VIENNA – Saudi Arabian Oil Minister Ali Al-Naimi said the Kingdom would have 4.5 million barrels per day (bpd) of spare capacity by June this year.
He also said the cost of maintaining spare output capacity was very high but worthwhile, in remarks to reporters at a meeting of the Organization of the Petroleum Exporting Countries here Sunday.
“It is very high, but it is worth it. The world appreciates it,” Al-Naimi said.
The Shaybah and Nuayyim projects to bring on new supplies of Arab Extra Light crude were completed, Al-Naimi said, but there were no customers for more supply for now.
“They are there, but where are the customers?” he asked.
Saudi Arabia has a policy of maintaining a cushion of spare capacity of around 1.5 to 2 million bpd, but the margin has grown as the leading exporter has lowered production to roughly 8 million bpd as demand has fallen. Saudi Arabia’s overall capacity stands at 11.3 million bpd now and should rise to 12.5 million bpd in June, the minister said, as new oil comes onstream and older fields dwindle.
The next project to come online is Khurais, which is expected to produce Arab Light oil from June. The field has capacity of 1.2 million bpd.
In another remarks published in Arabic language daily Al-Hayat he said fresh oil production cuts would not help revive the global economy.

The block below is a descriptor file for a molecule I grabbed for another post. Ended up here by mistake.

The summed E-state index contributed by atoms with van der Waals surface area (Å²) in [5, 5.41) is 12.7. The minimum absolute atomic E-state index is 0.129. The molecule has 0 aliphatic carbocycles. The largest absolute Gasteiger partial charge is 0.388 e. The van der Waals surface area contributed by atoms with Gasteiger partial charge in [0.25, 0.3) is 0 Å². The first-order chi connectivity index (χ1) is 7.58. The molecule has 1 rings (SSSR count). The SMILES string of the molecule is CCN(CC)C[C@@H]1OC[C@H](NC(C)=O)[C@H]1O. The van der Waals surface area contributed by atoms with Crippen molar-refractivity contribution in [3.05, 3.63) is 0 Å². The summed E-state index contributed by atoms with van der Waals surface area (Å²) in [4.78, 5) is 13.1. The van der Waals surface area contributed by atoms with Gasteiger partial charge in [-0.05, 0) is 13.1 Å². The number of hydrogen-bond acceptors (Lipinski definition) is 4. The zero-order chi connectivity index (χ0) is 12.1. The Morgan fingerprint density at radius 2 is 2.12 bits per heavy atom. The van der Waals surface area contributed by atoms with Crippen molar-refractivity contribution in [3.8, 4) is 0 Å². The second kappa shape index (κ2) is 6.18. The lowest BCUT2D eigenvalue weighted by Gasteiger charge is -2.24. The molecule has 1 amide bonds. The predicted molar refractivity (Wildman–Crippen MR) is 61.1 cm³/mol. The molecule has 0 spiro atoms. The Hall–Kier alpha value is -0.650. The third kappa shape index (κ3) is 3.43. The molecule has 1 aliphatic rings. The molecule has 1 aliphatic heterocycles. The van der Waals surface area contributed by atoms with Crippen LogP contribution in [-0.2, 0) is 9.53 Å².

“Any new reduction in the cartel’s production would lead to an increase in the oil price and prevent any contribution to reviving the global economy.”
On arriving in Vienna, Al-Naimi threw the emphasis on output discipline.
“Compliance is very good,” he told reporters.
“We’d like to see compliance as high as possible. It is over 80 percent now, it can be better.”
He also said the current oil price of around $46 a barrel was not enough to sustain new production and said a reasonable price was about $75.
“It’s what we have said before. If you want the marginal producers to produce, all the poor guys that are shutting down their wells now, they need something about $70-$75. Everybody would be happy,” Al-Naimi said.
Al-Naimi told journalists on his arrival in Vienna on Saturday that oil demand in 2009 is falling due to the global economic downturn, Al-Hayat reported.
“We are going to discuss with the rest of the OPEC members if they are in favour of another production cut or not. And we will decide in light of a collective OPEC decision,” he said.
Al-Naimi said that there was an 80-percent compliance level with the cuts agreed late last year to reduce output by a total of 4.2 million barrels per day.
“The adherence of OPEC countries (to their quotas) is somewhat good at around 80 percent, but it could be better,” he said. – Agencies